Además, trabaja en uno de sus proyectos más preciados de Despacio: la Biblioteca en Residencia; la cual busca agendas, diarios, zines, o cualquier documento hecho a mano, para exhibir. Ha recibido papeles de artistas como: Diego Fournier (Costa Rica), Sophie Barbasch (Estados Unidos), Diana Abi Khalil (Líbano), Julien Prévieux (Francia), entre otros.

En las o cinas del gobierno, Sandino comparte espacio y labores con un hombre que ama ejercitarse, comer en el carro, y vacacionar (en su casa).

En su casa en Suiza tiene un roommate que se llama Leo, quien trabaja con madera, le gusta escuchar hip hop y colecciona —orgullosamente— cucharas de aviones.



El Lugar

Despacio San José

Cerca de Chelles —un restaurante con más de sesenta años de vida, que nunca cierra y donde sólo los hombres pueden trabajar detrás del mostrador— y cerca de la plaza de la Democracia —donde los miércoles se baila tango y se toma vino— se encuentra Despacio, una galería con más de diez años de vida, creada y liderada por el artista costarricense Federico Herrero.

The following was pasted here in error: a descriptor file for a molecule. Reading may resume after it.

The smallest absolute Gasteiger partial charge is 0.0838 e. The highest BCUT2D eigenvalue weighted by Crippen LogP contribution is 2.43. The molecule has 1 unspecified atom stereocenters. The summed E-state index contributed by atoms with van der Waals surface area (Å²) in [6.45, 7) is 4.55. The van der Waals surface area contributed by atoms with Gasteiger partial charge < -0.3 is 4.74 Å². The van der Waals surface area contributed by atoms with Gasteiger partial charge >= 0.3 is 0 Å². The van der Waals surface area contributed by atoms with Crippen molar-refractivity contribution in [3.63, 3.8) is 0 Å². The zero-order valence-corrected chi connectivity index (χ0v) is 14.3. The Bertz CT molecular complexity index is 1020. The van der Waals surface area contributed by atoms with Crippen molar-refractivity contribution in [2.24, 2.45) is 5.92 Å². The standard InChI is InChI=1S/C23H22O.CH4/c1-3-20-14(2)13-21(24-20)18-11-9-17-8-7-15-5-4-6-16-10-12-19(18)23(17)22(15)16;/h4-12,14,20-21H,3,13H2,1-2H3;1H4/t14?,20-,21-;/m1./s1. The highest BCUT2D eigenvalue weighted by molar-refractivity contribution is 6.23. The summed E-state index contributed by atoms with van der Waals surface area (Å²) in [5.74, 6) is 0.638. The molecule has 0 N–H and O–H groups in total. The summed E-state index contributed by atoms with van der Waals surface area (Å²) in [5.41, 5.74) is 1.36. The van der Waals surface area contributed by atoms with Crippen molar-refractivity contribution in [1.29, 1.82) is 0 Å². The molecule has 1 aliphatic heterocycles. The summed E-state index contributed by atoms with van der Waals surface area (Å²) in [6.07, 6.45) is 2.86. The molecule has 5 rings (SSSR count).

Cualquier dirección que se le pueda dar a este lugar requiere de un complejo reconocimiento visual de San José: 'De ese lugar donde venden jeans colombianos'. 'Al frente de la pizzería donde también venden casados'. 'Está arriba, donde queda ese lugar en que sacan copias, y los vendedores siempre tienen mala cara'. Por ahí queda. Está en un cuarto piso, lo cual di culta la búsqueda: pocas personas están acostumbradas a mirar hacia arriba a menos que pase un avión.

La entrada es angosta y lo primero que se ve al fondo es un pasillo estrecho y una entrada a la fotocopiadora donde también se pueden hacer llamadas internacionales y usar el Internet. Ahí dentro he compartido aire con chicos con camisas negras que cantan Limp Bizkit mientras buscan porno.